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    Re: I think we've found our new closer

    Quote Originally Posted by Homer Bailey View Post
    (I'm hoping) the point of the debated comment here was that Hoover's save percentage would probably be pretty close to Chapman's save percentage.

    Without having the numbers in front of me, I remember hearing that Coco's save percentage as a Red is very comparable to Chapman's.

    The point is, an absolute nails closer like Chapman isn't that much more valuable than an above average, or even a serviceable closer.
    So, just as a thinking exercise (I'm not building any strawmen here, don't worry):

    Let's say the Reds come out with a press release tomorrow and say "We have seen information that poor closers like 2011 Cordero and 200x Weathers close games at the same rate as Chapman in 2012, and have restructured our bullpen. Our new closer is Manny Parra, our Closer-In-Waiting is Logan Ondrusek,. Chapman, Broxton, Hoover, and Marshall will be used as firemen as we see fit with no defined inning role. Simon and LeCure remain as long-men."

    Would that be a more effective bullpen approach than the current structure? Why or why not? What would the true effect be?
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    Re: I think we've found our new closer

    Quote Originally Posted by Plus Plus View Post
    So, just as a thinking exercise (I'm not building any strawmen here, don't worry):

    Let's say the Reds come out with a press release tomorrow and say "We have seen information that poor closers like 2011 Cordero and 200x Weathers close games at the same rate as Chapman in 2012, and have restructured our bullpen. Our new closer is Manny Parra, our Closer-In-Waiting is Logan Ondrusek,. Chapman, Broxton, Hoover, and Marshall will be used as firemen as we see fit with no defined inning role. Simon and LeCure remain as long-men."

    Would that be a more effective bullpen approach than the current structure? Why or why not? What would the true effect be?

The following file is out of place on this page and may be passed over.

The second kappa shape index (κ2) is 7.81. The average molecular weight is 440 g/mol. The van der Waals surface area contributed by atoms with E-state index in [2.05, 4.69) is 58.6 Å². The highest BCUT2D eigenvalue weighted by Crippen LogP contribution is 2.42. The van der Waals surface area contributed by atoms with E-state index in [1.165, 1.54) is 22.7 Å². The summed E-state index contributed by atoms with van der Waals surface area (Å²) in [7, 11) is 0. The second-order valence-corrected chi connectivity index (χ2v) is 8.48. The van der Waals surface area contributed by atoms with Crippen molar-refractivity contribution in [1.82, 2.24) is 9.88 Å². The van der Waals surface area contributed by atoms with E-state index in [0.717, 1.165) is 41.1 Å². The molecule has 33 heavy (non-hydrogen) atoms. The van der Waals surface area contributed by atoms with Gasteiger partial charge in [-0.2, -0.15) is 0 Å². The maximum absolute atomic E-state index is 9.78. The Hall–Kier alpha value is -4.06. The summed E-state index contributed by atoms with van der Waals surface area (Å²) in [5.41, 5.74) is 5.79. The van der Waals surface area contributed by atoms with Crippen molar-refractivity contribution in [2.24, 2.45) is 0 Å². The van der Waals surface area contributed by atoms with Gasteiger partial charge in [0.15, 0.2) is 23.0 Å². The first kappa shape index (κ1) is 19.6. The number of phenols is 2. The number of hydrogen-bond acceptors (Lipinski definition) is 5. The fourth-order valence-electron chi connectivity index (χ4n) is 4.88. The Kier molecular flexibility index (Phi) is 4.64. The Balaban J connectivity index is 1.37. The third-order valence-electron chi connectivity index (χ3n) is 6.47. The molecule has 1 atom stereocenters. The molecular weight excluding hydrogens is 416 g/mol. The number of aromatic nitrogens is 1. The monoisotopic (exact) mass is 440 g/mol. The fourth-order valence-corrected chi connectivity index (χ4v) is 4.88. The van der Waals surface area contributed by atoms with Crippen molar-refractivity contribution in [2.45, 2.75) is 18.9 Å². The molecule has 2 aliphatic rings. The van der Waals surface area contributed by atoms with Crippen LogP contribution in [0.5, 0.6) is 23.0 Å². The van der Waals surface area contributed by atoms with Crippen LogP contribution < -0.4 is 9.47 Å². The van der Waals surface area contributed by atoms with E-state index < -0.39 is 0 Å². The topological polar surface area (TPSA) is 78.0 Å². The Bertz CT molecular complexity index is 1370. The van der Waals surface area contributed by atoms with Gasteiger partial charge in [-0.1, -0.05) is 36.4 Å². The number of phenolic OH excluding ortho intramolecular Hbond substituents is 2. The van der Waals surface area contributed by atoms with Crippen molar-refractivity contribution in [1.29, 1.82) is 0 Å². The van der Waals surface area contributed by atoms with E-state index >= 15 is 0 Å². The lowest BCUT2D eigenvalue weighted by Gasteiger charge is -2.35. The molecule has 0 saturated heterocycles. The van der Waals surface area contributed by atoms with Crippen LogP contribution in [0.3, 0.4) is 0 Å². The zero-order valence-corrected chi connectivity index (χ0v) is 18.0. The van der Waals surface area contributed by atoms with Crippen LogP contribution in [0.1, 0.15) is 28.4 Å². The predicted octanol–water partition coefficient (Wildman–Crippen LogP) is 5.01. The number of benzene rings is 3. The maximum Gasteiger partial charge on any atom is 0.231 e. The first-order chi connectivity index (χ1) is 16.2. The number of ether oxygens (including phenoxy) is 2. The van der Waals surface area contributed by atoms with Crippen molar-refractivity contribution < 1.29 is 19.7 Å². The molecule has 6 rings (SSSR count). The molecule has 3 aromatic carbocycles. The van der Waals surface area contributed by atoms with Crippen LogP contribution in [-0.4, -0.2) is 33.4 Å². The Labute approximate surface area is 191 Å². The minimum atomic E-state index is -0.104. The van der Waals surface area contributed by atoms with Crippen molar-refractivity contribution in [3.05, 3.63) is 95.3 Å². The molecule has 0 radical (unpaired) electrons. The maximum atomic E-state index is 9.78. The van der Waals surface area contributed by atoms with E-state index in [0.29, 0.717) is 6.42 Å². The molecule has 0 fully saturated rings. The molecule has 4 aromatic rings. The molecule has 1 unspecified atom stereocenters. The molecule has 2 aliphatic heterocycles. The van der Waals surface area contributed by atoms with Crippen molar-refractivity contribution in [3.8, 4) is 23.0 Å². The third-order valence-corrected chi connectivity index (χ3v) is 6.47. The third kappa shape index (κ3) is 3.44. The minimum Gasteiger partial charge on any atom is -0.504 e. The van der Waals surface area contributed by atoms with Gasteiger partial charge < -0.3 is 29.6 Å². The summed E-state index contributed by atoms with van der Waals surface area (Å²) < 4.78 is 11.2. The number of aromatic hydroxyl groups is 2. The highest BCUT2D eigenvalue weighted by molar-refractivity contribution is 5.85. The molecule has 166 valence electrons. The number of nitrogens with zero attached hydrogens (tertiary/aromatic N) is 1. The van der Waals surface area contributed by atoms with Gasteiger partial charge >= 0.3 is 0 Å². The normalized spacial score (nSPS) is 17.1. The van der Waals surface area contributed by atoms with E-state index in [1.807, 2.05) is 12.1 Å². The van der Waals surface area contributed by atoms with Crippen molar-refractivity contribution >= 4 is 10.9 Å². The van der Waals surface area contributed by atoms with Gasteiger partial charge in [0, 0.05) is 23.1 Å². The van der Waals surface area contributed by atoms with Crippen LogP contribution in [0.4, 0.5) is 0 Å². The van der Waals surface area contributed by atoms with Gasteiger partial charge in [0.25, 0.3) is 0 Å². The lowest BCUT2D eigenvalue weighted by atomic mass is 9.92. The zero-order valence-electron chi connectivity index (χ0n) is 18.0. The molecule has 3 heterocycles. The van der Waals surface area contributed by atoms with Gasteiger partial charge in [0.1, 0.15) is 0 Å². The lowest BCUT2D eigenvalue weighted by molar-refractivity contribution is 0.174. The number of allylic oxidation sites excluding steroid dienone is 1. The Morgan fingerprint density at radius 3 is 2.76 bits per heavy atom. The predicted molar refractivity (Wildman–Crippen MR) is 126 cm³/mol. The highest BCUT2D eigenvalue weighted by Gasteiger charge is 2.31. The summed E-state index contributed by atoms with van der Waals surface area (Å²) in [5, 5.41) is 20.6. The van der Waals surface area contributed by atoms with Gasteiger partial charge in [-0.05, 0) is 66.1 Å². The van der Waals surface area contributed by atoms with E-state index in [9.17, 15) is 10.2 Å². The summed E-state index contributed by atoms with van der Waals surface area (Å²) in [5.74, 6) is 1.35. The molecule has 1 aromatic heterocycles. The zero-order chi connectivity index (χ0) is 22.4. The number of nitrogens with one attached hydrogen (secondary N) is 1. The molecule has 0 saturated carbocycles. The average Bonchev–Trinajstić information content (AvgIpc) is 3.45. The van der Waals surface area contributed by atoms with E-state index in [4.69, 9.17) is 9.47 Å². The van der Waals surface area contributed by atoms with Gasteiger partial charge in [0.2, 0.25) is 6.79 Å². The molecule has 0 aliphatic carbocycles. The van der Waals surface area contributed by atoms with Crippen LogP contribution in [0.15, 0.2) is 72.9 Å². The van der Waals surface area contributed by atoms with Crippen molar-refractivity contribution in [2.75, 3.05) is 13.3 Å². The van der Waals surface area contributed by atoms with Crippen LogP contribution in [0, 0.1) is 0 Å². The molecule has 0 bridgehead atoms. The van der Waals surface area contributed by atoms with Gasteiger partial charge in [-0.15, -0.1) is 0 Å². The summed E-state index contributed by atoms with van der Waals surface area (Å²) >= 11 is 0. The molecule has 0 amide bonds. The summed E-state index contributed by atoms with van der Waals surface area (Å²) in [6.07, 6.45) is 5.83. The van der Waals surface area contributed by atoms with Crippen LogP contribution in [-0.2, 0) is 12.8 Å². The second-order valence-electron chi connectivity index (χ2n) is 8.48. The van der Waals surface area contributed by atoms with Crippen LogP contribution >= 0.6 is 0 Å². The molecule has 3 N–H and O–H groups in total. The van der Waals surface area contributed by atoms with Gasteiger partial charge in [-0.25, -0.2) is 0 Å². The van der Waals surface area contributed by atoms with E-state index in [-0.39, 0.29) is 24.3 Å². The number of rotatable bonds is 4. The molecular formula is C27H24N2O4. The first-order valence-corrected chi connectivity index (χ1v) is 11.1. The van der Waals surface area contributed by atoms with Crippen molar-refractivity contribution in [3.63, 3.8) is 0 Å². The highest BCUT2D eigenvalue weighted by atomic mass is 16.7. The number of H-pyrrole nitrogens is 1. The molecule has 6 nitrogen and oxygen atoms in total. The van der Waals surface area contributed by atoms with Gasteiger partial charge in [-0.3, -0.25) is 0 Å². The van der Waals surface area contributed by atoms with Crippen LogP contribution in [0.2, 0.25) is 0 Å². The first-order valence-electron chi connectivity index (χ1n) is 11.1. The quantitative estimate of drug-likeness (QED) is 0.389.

I don't know. Players seem to like defined roles - especially pitchers.
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    Re: I think we've found our new closer

    Quote Originally Posted by kaldaniels View Post
    If you believe Chapman will need to be traded before he hits free agency I think you are a bit out of touch.
    Well, I left out the "for example" in my post, but it was a "for example".
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    Re: I think we've found our new closer

    Quote Originally Posted by Homer Bailey View Post
    Except that's not really what WAR is. It's not how many wins you'd expect a player to add, it's how many wins over a replacement player that would be expected to be added.

    Back when Mariano Rivera got hurt, (I forget who subbed in as closer) blew the first save opportunity, and someone tweeted "I heard some nerds tell me that losing Rivera would only cost the Yankees 2 wins. Well, there's 1."

    But that's not really how it works Mariano Rivera isn't guaranteed to close every game down. Over the course of the season, it is statistically predicted that he would provide about 2 wins over a replacement player.

    With closers, their role is often overstated, and tied too closely to whether or not the team wins or loses. Is it Chapman's fault if he blows a 1 run lead in the 1 inning he gets to pitch if Leake had given up 7 runs in 5 innings? Just because it's the last inning, doesn't mean that player should be directly credited or blamed for the outcome of the game. They're only pitching one inning, and often, their one inning is of lesser leverage than someone pitching the 7th or 8th inning.